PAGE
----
The results of the December 13-14 FOMC meeting are now one week away. The FOMC statement and quarterly update to the Summary of Economic Projections (SEP) are scheduled for 1400 EST on Wednesday, December 14. These will be followed by Chair Jerome Powell’s press briefing at 1430 EST. Expectations are almost universal for a 50-basis-point hike in the fed funds target range from the 3.75-to-4.00 percent range to 4.25-to-4.50 percent with a mid-point of 4.375 percent. Here are a few items to keep in mind for this FOMC meeting:
- A 50-point rate hike means the fed funds target will be the highest since 4.50 percent in October 2007, just before the credit collapse, housing bust, and onset of the Great Recession. It predates the decision to go to a range for the fed funds rate in December 2008.
- The statement will reflect that the fight against inflation is the priority half of the dual mandate as the maximum employment side is holding up well in spite of more restrictive monetary policy. Still, if we include the expected 50-point increase, rates will have gone up a whopping 425 basis points since March. The FOMC is going to be more cautious about lagged effects.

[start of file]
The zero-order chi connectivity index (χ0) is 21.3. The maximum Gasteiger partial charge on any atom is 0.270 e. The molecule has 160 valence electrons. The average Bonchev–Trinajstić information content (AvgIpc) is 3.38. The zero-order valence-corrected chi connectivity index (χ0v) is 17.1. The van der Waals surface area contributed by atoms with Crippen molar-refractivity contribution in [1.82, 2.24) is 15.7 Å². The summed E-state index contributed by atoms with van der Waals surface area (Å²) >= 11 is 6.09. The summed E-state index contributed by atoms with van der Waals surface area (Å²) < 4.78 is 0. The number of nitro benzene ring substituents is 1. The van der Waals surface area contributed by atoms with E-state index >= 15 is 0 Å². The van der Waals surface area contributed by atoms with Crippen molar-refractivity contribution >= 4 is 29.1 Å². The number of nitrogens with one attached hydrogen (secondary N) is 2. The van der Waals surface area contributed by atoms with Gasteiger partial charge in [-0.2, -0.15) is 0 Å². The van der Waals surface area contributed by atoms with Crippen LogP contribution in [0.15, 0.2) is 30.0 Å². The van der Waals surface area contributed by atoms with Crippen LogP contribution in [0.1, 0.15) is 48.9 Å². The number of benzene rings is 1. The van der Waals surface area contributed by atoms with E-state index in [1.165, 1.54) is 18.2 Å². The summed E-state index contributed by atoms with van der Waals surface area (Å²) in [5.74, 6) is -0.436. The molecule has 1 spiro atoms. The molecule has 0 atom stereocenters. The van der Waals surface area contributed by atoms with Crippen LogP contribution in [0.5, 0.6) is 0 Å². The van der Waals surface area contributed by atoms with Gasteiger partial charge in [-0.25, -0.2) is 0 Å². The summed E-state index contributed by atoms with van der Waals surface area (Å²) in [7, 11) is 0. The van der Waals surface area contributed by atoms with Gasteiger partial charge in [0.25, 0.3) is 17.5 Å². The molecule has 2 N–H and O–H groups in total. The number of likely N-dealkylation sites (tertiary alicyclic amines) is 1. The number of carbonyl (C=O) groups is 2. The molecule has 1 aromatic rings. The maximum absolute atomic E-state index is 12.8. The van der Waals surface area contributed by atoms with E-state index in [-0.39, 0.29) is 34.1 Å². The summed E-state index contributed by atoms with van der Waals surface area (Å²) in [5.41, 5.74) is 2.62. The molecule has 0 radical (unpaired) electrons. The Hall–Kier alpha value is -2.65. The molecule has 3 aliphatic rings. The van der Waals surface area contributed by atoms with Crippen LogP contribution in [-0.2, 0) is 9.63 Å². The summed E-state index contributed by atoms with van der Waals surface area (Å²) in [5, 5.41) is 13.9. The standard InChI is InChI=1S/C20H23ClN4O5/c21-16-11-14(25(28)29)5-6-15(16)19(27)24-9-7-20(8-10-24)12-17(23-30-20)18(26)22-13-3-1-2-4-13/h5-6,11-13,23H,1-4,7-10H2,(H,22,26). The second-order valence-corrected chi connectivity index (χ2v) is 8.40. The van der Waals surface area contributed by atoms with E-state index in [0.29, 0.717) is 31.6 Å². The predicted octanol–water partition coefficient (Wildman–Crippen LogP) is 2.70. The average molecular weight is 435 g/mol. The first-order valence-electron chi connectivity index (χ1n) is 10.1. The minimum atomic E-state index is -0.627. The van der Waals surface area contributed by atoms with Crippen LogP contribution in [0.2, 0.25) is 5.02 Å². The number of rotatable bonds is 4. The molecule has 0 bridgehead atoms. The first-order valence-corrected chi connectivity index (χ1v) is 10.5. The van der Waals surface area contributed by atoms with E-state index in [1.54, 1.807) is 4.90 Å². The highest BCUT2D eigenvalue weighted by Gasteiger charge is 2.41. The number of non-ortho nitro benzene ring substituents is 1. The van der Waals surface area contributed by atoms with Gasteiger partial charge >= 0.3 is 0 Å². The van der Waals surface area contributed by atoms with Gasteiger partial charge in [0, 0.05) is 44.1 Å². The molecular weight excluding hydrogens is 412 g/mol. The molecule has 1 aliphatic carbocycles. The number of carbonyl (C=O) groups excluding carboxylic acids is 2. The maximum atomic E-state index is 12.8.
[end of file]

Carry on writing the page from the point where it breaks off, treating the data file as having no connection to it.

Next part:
- The SEP is likely to see some revisions to forecasts for real GDP, the unemployment rate, and PCE inflation. The midpoint may not see big revisions, but I anticipate the range of forecasts may widen. There’s likely to be more disagreement about where the fed funds rate should top out and/or how long it should remain there.
- This set of FOMC voters will change over at the January 31-February 1, 2023 meeting.
- This meeting will get November’s senior loan officer survey. The survey isn’t on the publication calendar but will probably be released at 1400 EST on Monday, December 19.
- Recent remarks by New York Fed President John Williams suggest the FOMC may be discussing ways to ensure financial market stability through working with markets to improve resilience rather than through adjustments in monetary policy.
- Powell is likely to get more questions about the reduction in the size of the Fed’s securities holdings, including its impact on the Treasury market and the absence, given the incurring of liabilities on the balance sheet, of remittances to the US Treasury.